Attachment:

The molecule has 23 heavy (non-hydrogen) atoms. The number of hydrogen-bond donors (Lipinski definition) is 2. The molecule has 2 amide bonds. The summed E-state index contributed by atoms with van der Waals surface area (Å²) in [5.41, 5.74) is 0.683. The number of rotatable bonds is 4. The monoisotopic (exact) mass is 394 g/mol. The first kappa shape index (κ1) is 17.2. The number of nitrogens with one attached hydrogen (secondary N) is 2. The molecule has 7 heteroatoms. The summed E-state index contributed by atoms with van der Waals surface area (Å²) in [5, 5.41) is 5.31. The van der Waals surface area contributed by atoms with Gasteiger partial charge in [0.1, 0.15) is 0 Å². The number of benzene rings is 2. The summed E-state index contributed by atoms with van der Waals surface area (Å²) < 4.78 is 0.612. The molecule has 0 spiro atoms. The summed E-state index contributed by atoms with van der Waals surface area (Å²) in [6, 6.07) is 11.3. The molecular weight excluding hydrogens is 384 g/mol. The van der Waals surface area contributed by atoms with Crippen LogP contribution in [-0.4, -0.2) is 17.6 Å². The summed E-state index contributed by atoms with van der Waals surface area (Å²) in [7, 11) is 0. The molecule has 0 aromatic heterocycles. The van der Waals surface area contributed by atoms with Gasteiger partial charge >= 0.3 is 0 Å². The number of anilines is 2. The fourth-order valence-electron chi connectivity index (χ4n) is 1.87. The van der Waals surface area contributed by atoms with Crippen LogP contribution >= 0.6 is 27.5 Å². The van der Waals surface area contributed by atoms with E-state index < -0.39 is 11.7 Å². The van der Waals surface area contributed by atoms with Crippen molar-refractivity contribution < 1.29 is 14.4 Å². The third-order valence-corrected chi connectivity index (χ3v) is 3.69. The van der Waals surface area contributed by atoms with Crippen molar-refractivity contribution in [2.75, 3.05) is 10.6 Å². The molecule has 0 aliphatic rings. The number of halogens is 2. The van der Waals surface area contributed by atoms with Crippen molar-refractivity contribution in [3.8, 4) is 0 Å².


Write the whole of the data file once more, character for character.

The molecule has 23 heavy (non-hydrogen) atoms. The number of hydrogen-bond donors (Lipinski definition) is 2. The molecule has 2 amide bonds. The summed E-state index contributed by atoms with van der Waals surface area (Å²) in [5.41, 5.74) is 0.683. The number of rotatable bonds is 4. The monoisotopic (exact) mass is 394 g/mol. The first kappa shape index (κ1) is 17.2. The number of nitrogens with one attached hydrogen (secondary N) is 2. The molecule has 7 heteroatoms. The summed E-state index contributed by atoms with van der Waals surface area (Å²) in [5, 5.41) is 5.31. The van der Waals surface area contributed by atoms with Gasteiger partial charge in [0.1, 0.15) is 0 Å². The number of benzene rings is 2. The summed E-state index contributed by atoms with van der Waals surface area (Å²) < 4.78 is 0.612. The molecule has 0 spiro atoms. The summed E-state index contributed by atoms with van der Waals surface area (Å²) in [6, 6.07) is 11.3. The molecular weight excluding hydrogens is 384 g/mol. The van der Waals surface area contributed by atoms with Crippen LogP contribution in [-0.4, -0.2) is 17.6 Å². The summed E-state index contributed by atoms with van der Waals surface area (Å²) in [7, 11) is 0. The molecule has 0 aromatic heterocycles. The van der Waals surface area contributed by atoms with Gasteiger partial charge >= 0.3 is 0 Å². The number of anilines is 2. The fourth-order valence-electron chi connectivity index (χ4n) is 1.87. The van der Waals surface area contributed by atoms with Crippen LogP contribution >= 0.6 is 27.5 Å². The van der Waals surface area contributed by atoms with E-state index < -0.39 is 11.7 Å². The van der Waals surface area contributed by atoms with Crippen molar-refractivity contribution < 1.29 is 14.4 Å². The third-order valence-corrected chi connectivity index (χ3v) is 3.69. The van der Waals surface area contributed by atoms with Crippen molar-refractivity contribution in [2.75, 3.05) is 10.6 Å². The molecule has 0 aliphatic rings. The number of halogens is 2. The van der Waals surface area contributed by atoms with Crippen molar-refractivity contribution in [3.8, 4) is 0 Å².